Parenting: When you just don’t want to (Part 2)

P (1)My last post was about my epiphany around being a stay at home mom.  I don’t want to.  That’s the reality of it.  I do not want to be a full on responsible 24/7 stay at home with the kids mom.  I could.  I have the ability.  I just don’t want to.  There are other things I would like to do.  Not that I don’t want to be a mom to my kids.  That ship has already sailed.  It’s already a static thing in my life. And yes, for that too I know I have a choice.  But I choose for it not to be a choice.  It’s just that I do not feel that I am the one to be the sole caretaker of my kids all day everyday.  I just am not.

So then where do I go from here?  The way I have decided to live my life through attachment-like parenting; through homeschooling; through natural life learning kinda-sorta warrants me to be somewhat constantly available to them.  The problem is that this type of life with kids is foreign to me in practice.

Most of the adults in my life were pretty hands-off for the most part.  I, myself, was a mini-adult and remember being around adults a good majority of the time.  I remember adults in my life more than I remember kids, or even the experience of being a kid.  I grew up pretty conventionally, so honestly the ideas that I now choose to live by are new to not only me and my family, but the community at large. This is where the challenge lies.

There are few systems in place that support the type of parenting and child-rearing I am aiming for.  Even within the community of  homeschooling, or attachment-parenting, resources are limited and somewhat specialized and tailored for specific demographics and income brackets and localities.  I have to be very intentional, and very resourceful, and very confident in order to get what I need and want for myself and my kids.  These qualities, save for resourceful, are pretty new to me as well.

Even asking like-minded friends to commit to a weekly activity is difficult to do. I get it.  We are stressed-out; and busy; and trying to figure out what we are doing.  All of us.  For me, though, I’m ready to really start making the world a place that works better for everyone.  And I guess the best place I know where to start is in my own life.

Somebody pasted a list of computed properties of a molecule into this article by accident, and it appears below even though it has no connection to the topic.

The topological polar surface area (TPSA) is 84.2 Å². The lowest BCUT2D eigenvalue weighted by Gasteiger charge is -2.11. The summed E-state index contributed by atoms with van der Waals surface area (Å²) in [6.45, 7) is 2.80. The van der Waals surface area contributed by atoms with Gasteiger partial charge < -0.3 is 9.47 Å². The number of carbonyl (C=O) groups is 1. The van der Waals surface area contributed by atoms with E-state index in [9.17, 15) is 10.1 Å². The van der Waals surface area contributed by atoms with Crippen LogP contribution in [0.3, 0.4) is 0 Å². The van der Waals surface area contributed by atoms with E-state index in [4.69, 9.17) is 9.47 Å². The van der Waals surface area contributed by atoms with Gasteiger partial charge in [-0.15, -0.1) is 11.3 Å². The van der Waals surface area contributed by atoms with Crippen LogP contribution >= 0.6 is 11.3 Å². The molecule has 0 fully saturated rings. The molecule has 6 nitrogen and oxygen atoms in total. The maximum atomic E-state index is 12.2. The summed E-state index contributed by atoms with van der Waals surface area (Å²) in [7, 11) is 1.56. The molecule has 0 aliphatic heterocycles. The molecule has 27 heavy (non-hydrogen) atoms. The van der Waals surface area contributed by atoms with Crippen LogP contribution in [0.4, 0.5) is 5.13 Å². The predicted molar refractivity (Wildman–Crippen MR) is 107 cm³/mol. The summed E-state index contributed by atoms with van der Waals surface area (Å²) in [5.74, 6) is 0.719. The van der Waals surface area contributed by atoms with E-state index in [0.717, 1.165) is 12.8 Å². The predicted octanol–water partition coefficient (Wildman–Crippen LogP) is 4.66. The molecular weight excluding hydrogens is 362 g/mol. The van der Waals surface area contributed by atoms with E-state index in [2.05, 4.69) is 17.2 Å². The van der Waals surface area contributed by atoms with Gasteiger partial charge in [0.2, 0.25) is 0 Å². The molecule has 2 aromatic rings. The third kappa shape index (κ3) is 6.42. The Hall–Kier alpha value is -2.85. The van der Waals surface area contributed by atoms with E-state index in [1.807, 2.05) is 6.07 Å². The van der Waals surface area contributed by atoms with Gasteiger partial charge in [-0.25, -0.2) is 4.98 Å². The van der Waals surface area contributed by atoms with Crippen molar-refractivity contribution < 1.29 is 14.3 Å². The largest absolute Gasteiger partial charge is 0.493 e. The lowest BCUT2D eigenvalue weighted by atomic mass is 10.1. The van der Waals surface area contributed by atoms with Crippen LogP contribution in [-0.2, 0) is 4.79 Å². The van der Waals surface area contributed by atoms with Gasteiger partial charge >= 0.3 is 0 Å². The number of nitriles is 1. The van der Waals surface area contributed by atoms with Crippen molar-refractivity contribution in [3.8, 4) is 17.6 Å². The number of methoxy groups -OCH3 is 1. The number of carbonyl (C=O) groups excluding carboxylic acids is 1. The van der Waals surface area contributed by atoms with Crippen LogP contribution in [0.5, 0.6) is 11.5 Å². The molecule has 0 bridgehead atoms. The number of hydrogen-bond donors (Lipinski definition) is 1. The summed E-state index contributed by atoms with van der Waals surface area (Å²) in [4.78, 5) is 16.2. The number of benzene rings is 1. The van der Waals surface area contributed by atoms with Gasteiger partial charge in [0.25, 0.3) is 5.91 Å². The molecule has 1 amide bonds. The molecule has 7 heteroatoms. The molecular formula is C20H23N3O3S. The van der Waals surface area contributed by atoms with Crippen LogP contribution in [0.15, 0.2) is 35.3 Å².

So I don’t want to be a stay-at-home mom.  At least not in the way most people envision that to be.  I need variety.  I need camaraderie.  I need solitude.  I need challenge.  I need rewards and accolades.

When we have the discussion about the conventional 9-5 rat race, and how many of us are choosing to opt out in order to spend more time with our families, and kids, and doing what makes our hearts sing, we also need to realize there is another side to this.  We are also desiring to unplug from the way we have been doing MOST things, including parenting.

It takes a village to raise a child.

The idea of a village helping to raise our children is not only attractive to the parents, but to children, as well.  I remember, as a child, absolutely loving holidays and parties and events where there were many people to interact with and who were interested in interacting with me.  I felt like a playful fairy, and a beautiful princess, and interesting, and confident, and WORTHY.  It required the energy of all the guests to feel that way.  There was inevitably those who would say how big I was, or pretty; and those who would ask me about school, or what I wanted to be when I grew up; and those who liked to play tricks or teach me silly jokes.

And I’m a dreamer.  So I think that everyday should be a party.  And we should feel fun, and interesting, and confident, and worthy everyday.  And this requires a village; a community; a tribe.

I don’t feel like I’m asking for much.  And I know I’m not the only one who needs and wants this in their lives.  But I also know that it may be a big leap from where we are now to a party everyday.

Keep on swimming.  Keep on swimming.

With that I vow to take baby steps.  I vow to keep moving forward.  I vow to keep acquiring and learning the skills necessary to navigate parenthood in a way that resonates with my heart.  My hope is that in this process there will be more love and less fear; more cooperation and less disruption; more peace and less yelling.  And maybe, then, eventually, there will be a point where not wanting to parent no longer exists for me, or anyone.

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